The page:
What Else Should You Look For When Purchasing Lightweight Litter?

There are numerous cat litters on the market, and you are not bound to a single lightweight product. Other variables to consider while purchasing this type of litter include:

Material for Litter

Litter boxes were coated with paper and filled with sand before commercial cat litter became popular.

This combination provided a place for the cat to pee and dump while also being easier to clean up than cleaning the floor.

Some commercial litters contain comparable components, but there is also a bewildering diversity of alternatives available in more complex formulations.

Among the most common and notable are:

  • Clay pellets might be large or little, but all (even ones that claim to be dust-free) include some dust. Some can produce massive clouds of poisonous trash dust. Clay clumps nicely and is relatively affordable, but it is heavy by nature and, when wet, can form a solid layer of concrete against the walls and bottom of the litter tray. There are some clay litters that are lightweight. These are lighter than regular clay but may be heavier than alternatives.
  • Sand – It’s unusual to find kitty litter that is simply a bag of sand. A silica gel, which is formed of sand crystals found in quartz, is more frequent. This is lightweight, absorbs moisture naturally, and clumps. It is, however, more expensive and may develop the same cement-like texture as clay.
  • Pine is the most frequent wood used for kitty litter. It has a natural odor, is lightweight, and is not as dusty as clay. It is also thought to be more environmentally friendly, however it does track, and the fine pellets are not as dust-free as marketers claim.
  • Corn clumps reasonably well and is effective in mopping up and absorbing moisture. It’s also entirely natural. While it does clump, it is not as effective as other materials, and mold growth is a risk.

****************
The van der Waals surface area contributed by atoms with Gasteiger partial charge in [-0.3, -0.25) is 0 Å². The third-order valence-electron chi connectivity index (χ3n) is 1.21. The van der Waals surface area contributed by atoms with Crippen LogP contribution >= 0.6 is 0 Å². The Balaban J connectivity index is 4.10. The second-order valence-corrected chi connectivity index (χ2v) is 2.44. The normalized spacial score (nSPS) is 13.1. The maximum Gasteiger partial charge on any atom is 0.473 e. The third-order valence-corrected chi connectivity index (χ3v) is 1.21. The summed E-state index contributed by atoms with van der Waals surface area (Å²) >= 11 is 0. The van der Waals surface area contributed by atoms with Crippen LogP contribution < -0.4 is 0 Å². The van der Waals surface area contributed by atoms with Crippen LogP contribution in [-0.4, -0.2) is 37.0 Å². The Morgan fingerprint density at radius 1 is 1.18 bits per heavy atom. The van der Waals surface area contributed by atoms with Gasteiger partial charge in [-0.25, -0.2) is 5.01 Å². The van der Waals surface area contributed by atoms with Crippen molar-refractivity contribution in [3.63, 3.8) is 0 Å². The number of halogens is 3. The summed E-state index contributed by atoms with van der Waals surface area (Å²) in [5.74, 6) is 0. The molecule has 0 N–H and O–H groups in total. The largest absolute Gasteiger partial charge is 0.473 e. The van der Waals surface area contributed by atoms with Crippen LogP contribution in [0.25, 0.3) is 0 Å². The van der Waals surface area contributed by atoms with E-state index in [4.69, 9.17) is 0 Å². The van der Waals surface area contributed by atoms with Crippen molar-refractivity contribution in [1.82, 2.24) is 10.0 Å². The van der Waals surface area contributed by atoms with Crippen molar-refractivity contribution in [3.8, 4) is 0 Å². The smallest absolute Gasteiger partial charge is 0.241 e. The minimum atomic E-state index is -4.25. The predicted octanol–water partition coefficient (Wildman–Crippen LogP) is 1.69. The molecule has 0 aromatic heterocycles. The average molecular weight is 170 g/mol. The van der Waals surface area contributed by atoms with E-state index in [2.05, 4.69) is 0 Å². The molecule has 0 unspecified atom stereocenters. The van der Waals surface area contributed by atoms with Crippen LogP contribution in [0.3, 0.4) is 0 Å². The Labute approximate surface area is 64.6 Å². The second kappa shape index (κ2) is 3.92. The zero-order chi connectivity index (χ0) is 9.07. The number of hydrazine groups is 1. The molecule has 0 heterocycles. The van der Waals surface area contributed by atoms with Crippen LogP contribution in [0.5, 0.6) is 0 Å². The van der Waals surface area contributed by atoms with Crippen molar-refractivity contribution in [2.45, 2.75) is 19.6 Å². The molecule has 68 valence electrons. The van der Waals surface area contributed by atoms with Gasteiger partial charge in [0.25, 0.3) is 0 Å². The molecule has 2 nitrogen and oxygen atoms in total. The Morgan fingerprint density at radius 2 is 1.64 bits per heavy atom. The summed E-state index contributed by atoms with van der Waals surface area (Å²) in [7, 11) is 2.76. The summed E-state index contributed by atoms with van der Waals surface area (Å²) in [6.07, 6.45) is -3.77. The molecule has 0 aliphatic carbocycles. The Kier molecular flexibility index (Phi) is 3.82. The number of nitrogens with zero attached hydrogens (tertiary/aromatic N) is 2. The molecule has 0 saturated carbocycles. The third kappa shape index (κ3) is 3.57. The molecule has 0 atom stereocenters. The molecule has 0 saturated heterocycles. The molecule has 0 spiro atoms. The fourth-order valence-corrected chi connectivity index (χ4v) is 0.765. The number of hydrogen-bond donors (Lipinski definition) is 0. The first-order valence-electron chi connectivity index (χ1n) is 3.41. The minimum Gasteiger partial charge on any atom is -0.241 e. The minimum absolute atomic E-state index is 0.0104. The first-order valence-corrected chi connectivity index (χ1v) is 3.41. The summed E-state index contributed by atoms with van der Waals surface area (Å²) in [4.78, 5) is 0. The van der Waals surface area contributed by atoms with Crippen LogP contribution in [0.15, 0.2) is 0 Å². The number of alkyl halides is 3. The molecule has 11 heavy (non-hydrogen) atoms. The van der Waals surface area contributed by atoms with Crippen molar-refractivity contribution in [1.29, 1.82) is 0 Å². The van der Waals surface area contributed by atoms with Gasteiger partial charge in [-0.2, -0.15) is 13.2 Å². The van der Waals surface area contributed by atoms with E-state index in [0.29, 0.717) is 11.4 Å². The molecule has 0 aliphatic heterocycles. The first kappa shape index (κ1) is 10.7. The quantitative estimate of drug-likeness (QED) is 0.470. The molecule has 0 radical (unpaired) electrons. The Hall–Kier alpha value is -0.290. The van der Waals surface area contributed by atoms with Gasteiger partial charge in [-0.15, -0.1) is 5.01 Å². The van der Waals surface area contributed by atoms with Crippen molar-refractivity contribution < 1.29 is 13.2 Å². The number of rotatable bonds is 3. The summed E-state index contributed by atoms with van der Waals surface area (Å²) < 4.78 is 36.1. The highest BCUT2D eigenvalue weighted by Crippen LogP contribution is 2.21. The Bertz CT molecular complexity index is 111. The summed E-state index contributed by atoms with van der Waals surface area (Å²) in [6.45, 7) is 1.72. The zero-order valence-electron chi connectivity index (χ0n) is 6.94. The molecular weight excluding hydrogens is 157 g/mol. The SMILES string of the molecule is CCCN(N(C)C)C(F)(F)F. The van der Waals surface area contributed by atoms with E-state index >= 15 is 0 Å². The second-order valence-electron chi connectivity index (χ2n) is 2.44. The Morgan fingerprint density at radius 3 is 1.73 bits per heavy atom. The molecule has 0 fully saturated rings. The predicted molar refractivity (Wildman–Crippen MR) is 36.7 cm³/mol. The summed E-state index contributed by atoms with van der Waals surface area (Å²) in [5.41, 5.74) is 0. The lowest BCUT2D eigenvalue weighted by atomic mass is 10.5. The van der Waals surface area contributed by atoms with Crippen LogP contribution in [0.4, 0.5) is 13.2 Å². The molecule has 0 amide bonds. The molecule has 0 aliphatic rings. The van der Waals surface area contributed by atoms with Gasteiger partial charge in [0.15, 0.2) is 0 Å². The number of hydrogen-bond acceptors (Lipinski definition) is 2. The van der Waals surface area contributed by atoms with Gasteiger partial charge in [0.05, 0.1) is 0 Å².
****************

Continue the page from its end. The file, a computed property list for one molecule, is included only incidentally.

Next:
• Grass seeds – These are a less common substance. The seeds have dried, resemble pine litter, and cluster beautifully. They do, however, become stuck in your cat’s paws and fur, and this type of litter is hazardous for tracking.
  • Paper – Although paper is a traditional litter source, the current counterpart is typically created from recycled paper crushed into pellet form. It is exceptionally soft, which makes it popular among kitten owners and cats with sensitive paws. It also doesn’t produce a lot of dust and has a high level of absorbency. The main issue with recycled paper is that it does not clump, leaving puddles or soggy, urine-soaked paper at the bottom of the litter tray.
  • Tofu – That’s right, Tofu! Tofu is inherently absorbent and is said to absorb odours well. In truth, it is pricey and does not do a particularly excellent job of eliminating the ammonia odor. However, it is a reusable substance, and perfumed variants that perform better as cat litter may soon be available. However, owners have claimed that their cats enjoy playing in and eating this type of cat litter.


Cat litter is an essential purchase for any cat owner, and there are numerous alternatives available in a wide range of pricing ranges.

Lightweight litter is easier to transport, pour, and sweep up, but you must still ensure that the litter you purchase has the properties you require.

BestForPets (bestforpets.org) has included reviews of five of the best lightweight cat litters we could locate to assist you choose the ideal one.

Pioneer Pet SmartCat Unscented Clumping Grass Cat Litter, which is manufactured from grass seeds, clumps rapidly, and has less dust, is our pick for the finest overall lightweight litter.

Yesterday’s News Original Unscented Non-Clumping Paper Cat Litter, created from recycled paper and costing a fraction of the price of the premium litters, is a less expensive but still high-quality alternative.

Author Image

Dr. Deborah Fletcher

Deborah R. Fletcher, DVM, is a skilled veterinarian with more than 15 years of experience dealing with companion and exotic animals. She has experience caring for a variety of animals, including household cats and dogs, reptiles, birds of prey, and even primates. Dr. Fletcher is a valuable part of the BestForPets team, where she contributes to their aim of providing pets and their owners with the finest possible treatment and services.

Veterinarian (DVM) Dr. Deborah Fletcher